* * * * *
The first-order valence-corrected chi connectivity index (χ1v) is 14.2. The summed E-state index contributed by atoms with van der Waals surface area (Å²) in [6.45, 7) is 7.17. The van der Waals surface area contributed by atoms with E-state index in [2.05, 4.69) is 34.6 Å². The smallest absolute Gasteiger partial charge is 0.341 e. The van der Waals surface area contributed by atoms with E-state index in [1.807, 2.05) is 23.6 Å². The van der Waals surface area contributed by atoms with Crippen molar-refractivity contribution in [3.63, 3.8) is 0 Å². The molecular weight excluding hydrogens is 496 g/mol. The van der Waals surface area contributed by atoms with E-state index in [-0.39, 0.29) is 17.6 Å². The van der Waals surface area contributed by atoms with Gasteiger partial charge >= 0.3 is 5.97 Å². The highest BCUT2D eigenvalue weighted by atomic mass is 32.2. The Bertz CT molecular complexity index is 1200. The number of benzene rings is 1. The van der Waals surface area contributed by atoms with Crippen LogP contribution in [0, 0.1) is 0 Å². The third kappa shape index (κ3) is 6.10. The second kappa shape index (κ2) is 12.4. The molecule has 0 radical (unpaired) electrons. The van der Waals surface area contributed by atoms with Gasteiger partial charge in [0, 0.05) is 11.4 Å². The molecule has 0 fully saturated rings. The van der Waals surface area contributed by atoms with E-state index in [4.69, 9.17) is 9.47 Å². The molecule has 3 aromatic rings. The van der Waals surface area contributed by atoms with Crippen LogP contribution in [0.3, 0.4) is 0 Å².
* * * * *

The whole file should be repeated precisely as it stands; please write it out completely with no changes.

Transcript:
The first-order valence-corrected chi connectivity index (χ1v) is 14.2. The summed E-state index contributed by atoms with van der Waals surface area (Å²) in [6.45, 7) is 7.17. The van der Waals surface area contributed by atoms with E-state index in [2.05, 4.69) is 34.6 Å². The smallest absolute Gasteiger partial charge is 0.341 e. The van der Waals surface area contributed by atoms with E-state index in [1.807, 2.05) is 23.6 Å². The van der Waals surface area contributed by atoms with Crippen molar-refractivity contribution in [3.63, 3.8) is 0 Å². The molecular weight excluding hydrogens is 496 g/mol. The van der Waals surface area contributed by atoms with E-state index in [-0.39, 0.29) is 17.6 Å². The van der Waals surface area contributed by atoms with Gasteiger partial charge >= 0.3 is 5.97 Å². The highest BCUT2D eigenvalue weighted by atomic mass is 32.2. The Bertz CT molecular complexity index is 1200. The number of benzene rings is 1. The van der Waals surface area contributed by atoms with Crippen LogP contribution in [0, 0.1) is 0 Å². The third kappa shape index (κ3) is 6.10. The second kappa shape index (κ2) is 12.4. The molecule has 0 radical (unpaired) electrons. The van der Waals surface area contributed by atoms with Gasteiger partial charge in [0, 0.05) is 11.4 Å². The molecule has 0 fully saturated rings. The van der Waals surface area contributed by atoms with E-state index in [4.69, 9.17) is 9.47 Å². The molecule has 3 aromatic rings. The van der Waals surface area contributed by atoms with Crippen LogP contribution in [0.3, 0.4) is 0 Å².